Midwest Economy Blog

Seventh District Housing Market Update

May 29, 2007

For several years running, the national pace of investment in housing greatly exceeded historic norms. Accordingly, housing market observers speculated that strong rates of home building and price appreciation would falloff markedly at some point in the near future. Nationally, real residential investment growth averaged 9 percent from 2003-2005; average home prices rose by 6.8 percent in 2003, 10.7 percent in 2004, and 13.1 percent in 2005.

During the first half of last year, the pace of home construction and home price appreciation finally slowed. Since then, home building activity and sales have declined sharply and, by some measures, changes in home prices are now running in negative territory. Since the fourth quarter of 2005, U.S. residential investment has been declining, averaging over 11 percent on an annualized basis. The growth of the OFHEO measure of national average home prices has slowed to 5.9 percent year-over-year for the last quarter of 2006 (new data will be released on May 31).

During the current decade, home prices appreciated in the Midwest as well, though less so than in the nation and much less so than several southern and coastal markets such as San Diego, Las Vegas, and many parts of Florida. For this reason, during the years of strong price appreciation, some observers believed that the Midwest would be spared the eventual price and building falloffs that would unfold in other regions. So far, this does not seem to be the case. Most major residential real estate indicators currently show the Midwest region with comparable or weaker fundamentals than the national average. The chart below illustrates the pace of new home construction starts in the Seventh District states versus the U.S. Measured on a year-over-year basis, home starts in the Midwest have been running below the nation since early 2006.

1. Housing starts — percent changed from a year ago, 3-month smoothed

Housing starts — percent changed from a year ago, 3-month smoothed
Source: Bank of Tokyo-Mitsubishi UFJ/Census

For the most part, the weaker Midwest economy lies behind its weaker housing markets versus the national average. The current slowing of the U.S. economy has been accompanied by a marked slowing in manufacturing which has, in turn, softened the housing market in many local Midwest communities. In addition, ongoing structural upheaval in automotive-oriented communities is reflected in several housing market indicators including home purchases, home prices, and in foreclosures of existing properties.

Residential real estate market conditions are highly local. The maps below juxtapose home price appreciation and unemployment rates in Seventh District metropolitan areas. Looking at the top map, unemployment rates in many Michigan communities are notably higher than the general pattern in the other Seventh District metropolitan areas. Retrenchment in domestic automotive assembly operations and suppliers in Michigan has resulted in significant work force upheaval. Automotive-oriented communities in other states of the Seventh District—such as Kokomo, Indiana—have had similar experiences. After Michigan, Indiana is the second most automotive intensive state in the Seventh District.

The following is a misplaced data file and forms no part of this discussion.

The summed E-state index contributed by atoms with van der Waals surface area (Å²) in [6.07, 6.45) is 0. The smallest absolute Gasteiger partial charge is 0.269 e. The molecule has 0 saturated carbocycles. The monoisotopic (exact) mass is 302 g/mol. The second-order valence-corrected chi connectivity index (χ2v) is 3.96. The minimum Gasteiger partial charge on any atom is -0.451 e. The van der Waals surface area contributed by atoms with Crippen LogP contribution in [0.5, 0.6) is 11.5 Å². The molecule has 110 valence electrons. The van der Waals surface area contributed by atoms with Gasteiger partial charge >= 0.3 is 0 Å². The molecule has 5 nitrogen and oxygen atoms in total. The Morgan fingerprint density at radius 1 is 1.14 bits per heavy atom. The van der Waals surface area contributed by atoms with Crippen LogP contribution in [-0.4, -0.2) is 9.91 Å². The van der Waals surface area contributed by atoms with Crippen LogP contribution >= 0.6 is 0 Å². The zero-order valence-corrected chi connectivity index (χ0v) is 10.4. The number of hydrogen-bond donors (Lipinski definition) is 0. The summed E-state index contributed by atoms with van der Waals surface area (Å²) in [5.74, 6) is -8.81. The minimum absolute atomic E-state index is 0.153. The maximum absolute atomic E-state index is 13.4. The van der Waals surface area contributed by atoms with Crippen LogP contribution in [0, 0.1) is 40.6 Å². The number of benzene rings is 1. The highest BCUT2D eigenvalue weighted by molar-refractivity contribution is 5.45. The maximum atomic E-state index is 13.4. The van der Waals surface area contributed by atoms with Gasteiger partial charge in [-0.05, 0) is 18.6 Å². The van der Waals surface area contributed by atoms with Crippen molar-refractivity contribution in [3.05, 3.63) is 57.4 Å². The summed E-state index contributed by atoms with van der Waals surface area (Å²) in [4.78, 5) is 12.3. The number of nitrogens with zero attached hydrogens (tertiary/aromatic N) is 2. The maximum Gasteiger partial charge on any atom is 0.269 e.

2. March 2007 unemployment rates (SA)

March 2007 unemployment rates (SA)
Source: BLS/Maptitude

3. 2006 Q4 home price appreciation (year-over-year percentage)

2006 Q4 home price appreciation (year-over-year percentage)
Source: OFHEO/Maptitude

The second map (above) displays year-over-year house price appreciation for the same metropolitan areas. To some degree, areas with a slack labor market are experiencing less home price appreciation. This is especially evident in Michigan and Northwest Indiana where the domestic automotive industry troubles are centered.

The linkage in these states between the local economy and the housing market is consistent with available information on home loans. The pace of loan delinquencies and mortgage foreclosures in both of these states are now running higher than both the nation and other states of the Seventh District.

Home price appreciation is stronger in Chicago and in many other metropolitan areas in Illinois and Wisconsin. In the Chicago area, job growth in business services, travel-tourism, and financial services industries have continued to expand. In other metropolitan areas to the west of Indiana and Michigan, manufacturing tends to be concentrated in more buoyant product lines, such as construction and farm machinery or food processing. As a result, home prices are generally holding up better in those areas.

Labor market conditions fare well in many Iowa metropolitan areas. Yet, average home price appreciation there is generally tepid. To some degree, home price appreciation has been very steady in Iowa over many years and the current pace of appreciation does not differ markedly from the norm of the past 15 years (see below).

4. House price index (Office of Federal Housing Enterprise Oversight) — percent change from a year ago

House price index (Office of Federal Housing Enterprise Oversight) — percent change from a year ago
Source: OFHEO

Nationally, residential real estate activity continues to adjust downward to align with its rapid expansion of recent years. In particular regions and communities, the extent of adjustment varies with both the stock of existing housing and with local trends in economic growth which drive the demand for housing. Generally, new construction activity and price appreciation have softened in the Seventh District but local conditions can be seen to vary with local economic indicators.

The views expressed in this post are our own and do not reflect those of the Federal Reserve Bank of Chicago or the Federal Reserve System.

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